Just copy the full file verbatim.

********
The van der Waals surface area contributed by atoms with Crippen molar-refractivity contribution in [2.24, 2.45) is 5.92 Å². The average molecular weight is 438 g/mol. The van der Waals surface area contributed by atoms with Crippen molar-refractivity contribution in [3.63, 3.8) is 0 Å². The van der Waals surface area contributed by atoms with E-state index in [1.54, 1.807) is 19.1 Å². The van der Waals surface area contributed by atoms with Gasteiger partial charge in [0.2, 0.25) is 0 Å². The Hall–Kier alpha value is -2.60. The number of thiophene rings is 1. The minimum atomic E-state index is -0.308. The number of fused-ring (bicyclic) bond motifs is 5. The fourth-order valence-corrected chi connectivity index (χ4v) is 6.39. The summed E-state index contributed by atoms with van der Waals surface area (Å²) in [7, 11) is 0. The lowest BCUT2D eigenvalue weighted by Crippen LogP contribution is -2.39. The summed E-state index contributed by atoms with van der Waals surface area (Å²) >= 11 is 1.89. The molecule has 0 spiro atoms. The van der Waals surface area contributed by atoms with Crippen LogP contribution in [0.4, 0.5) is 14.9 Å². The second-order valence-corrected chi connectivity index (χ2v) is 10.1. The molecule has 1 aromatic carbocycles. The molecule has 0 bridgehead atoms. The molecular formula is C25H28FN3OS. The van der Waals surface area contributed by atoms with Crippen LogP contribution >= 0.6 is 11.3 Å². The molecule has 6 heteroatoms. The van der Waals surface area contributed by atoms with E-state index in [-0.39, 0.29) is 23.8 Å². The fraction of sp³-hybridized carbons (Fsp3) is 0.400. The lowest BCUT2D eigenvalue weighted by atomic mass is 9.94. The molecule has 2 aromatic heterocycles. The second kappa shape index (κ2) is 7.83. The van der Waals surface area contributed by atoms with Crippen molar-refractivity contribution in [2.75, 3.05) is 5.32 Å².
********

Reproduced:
The van der Waals surface area contributed by atoms with Crippen molar-refractivity contribution in [2.24, 2.45) is 5.92 Å². The average molecular weight is 438 g/mol. The van der Waals surface area contributed by atoms with Crippen molar-refractivity contribution in [3.63, 3.8) is 0 Å². The van der Waals surface area contributed by atoms with E-state index in [1.54, 1.807) is 19.1 Å². The van der Waals surface area contributed by atoms with Gasteiger partial charge in [0.2, 0.25) is 0 Å². The Hall–Kier alpha value is -2.60. The number of thiophene rings is 1. The minimum atomic E-state index is -0.308. The number of fused-ring (bicyclic) bond motifs is 5. The fourth-order valence-corrected chi connectivity index (χ4v) is 6.39. The summed E-state index contributed by atoms with van der Waals surface area (Å²) in [7, 11) is 0. The lowest BCUT2D eigenvalue weighted by Crippen LogP contribution is -2.39. The summed E-state index contributed by atoms with van der Waals surface area (Å²) >= 11 is 1.89. The molecule has 0 spiro atoms. The van der Waals surface area contributed by atoms with Crippen LogP contribution in [0.4, 0.5) is 14.9 Å². The second-order valence-corrected chi connectivity index (χ2v) is 10.1. The molecule has 1 aromatic carbocycles. The molecule has 0 bridgehead atoms. The molecular formula is C25H28FN3OS. The van der Waals surface area contributed by atoms with Crippen LogP contribution >= 0.6 is 11.3 Å². The molecule has 6 heteroatoms. The van der Waals surface area contributed by atoms with E-state index in [-0.39, 0.29) is 23.8 Å². The fraction of sp³-hybridized carbons (Fsp3) is 0.400. The lowest BCUT2D eigenvalue weighted by atomic mass is 9.94. The molecule has 2 aromatic heterocycles. The second kappa shape index (κ2) is 7.83. The van der Waals surface area contributed by atoms with Crippen molar-refractivity contribution in [2.75, 3.05) is 5.32 Å².